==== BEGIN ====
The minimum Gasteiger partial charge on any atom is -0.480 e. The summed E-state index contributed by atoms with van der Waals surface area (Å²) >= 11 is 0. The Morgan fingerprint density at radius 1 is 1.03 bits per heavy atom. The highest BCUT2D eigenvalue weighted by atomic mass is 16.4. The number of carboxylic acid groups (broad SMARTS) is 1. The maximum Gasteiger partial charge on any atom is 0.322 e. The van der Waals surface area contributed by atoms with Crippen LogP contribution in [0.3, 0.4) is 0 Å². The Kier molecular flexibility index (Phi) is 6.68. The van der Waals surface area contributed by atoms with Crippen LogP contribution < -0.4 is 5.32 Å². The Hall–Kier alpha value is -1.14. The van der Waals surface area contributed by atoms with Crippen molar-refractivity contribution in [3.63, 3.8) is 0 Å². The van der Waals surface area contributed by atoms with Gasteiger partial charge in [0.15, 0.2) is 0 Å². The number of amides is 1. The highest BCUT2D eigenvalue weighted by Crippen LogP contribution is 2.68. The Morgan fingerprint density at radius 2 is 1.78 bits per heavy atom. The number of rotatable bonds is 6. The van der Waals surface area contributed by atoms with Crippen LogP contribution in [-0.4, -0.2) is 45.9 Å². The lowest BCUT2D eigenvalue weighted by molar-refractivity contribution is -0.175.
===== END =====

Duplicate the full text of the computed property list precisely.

The minimum Gasteiger partial charge on any atom is -0.480 e. The summed E-state index contributed by atoms with van der Waals surface area (Å²) >= 11 is 0. The Morgan fingerprint density at radius 1 is 1.03 bits per heavy atom. The highest BCUT2D eigenvalue weighted by atomic mass is 16.4. The number of carboxylic acid groups (broad SMARTS) is 1. The maximum Gasteiger partial charge on any atom is 0.322 e. The van der Waals surface area contributed by atoms with Crippen LogP contribution in [0.3, 0.4) is 0 Å². The Kier molecular flexibility index (Phi) is 6.68. The van der Waals surface area contributed by atoms with Crippen LogP contribution < -0.4 is 5.32 Å². The Hall–Kier alpha value is -1.14. The van der Waals surface area contributed by atoms with Crippen molar-refractivity contribution in [3.63, 3.8) is 0 Å². The van der Waals surface area contributed by atoms with Gasteiger partial charge in [0.15, 0.2) is 0 Å². The number of amides is 1. The highest BCUT2D eigenvalue weighted by Crippen LogP contribution is 2.68. The Morgan fingerprint density at radius 2 is 1.78 bits per heavy atom. The number of rotatable bonds is 6. The van der Waals surface area contributed by atoms with Crippen LogP contribution in [-0.4, -0.2) is 45.9 Å². The lowest BCUT2D eigenvalue weighted by molar-refractivity contribution is -0.175.